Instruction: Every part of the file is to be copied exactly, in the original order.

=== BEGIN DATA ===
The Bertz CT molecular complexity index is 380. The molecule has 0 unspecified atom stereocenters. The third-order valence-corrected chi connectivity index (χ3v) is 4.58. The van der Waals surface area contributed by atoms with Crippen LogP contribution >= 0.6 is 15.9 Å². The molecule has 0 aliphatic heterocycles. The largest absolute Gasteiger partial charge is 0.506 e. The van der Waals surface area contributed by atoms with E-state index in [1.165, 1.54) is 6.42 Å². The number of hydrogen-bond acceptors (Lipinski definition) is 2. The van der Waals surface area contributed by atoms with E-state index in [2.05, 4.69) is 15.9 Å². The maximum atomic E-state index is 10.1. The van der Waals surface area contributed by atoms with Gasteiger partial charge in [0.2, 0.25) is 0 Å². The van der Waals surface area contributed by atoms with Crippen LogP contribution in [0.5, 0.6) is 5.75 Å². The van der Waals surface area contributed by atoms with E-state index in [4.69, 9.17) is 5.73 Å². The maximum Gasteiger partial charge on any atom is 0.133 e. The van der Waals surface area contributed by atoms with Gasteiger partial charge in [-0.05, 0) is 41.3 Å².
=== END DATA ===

The Bertz CT molecular complexity index is 380. The molecule has 0 unspecified atom stereocenters. The third-order valence-corrected chi connectivity index (χ3v) is 4.58. The van der Waals surface area contributed by atoms with Crippen LogP contribution >= 0.6 is 15.9 Å². The molecule has 0 aliphatic heterocycles. The largest absolute Gasteiger partial charge is 0.506 e. The van der Waals surface area contributed by atoms with E-state index in [1.165, 1.54) is 6.42 Å². The number of hydrogen-bond acceptors (Lipinski definition) is 2. The van der Waals surface area contributed by atoms with E-state index in [2.05, 4.69) is 15.9 Å². The maximum atomic E-state index is 10.1. The van der Waals surface area contributed by atoms with Gasteiger partial charge in [0.2, 0.25) is 0 Å². The van der Waals surface area contributed by atoms with Crippen LogP contribution in [0.5, 0.6) is 5.75 Å². The van der Waals surface area contributed by atoms with E-state index in [4.69, 9.17) is 5.73 Å². The maximum Gasteiger partial charge on any atom is 0.133 e. The van der Waals surface area contributed by atoms with Gasteiger partial charge in [-0.05, 0) is 41.3 Å².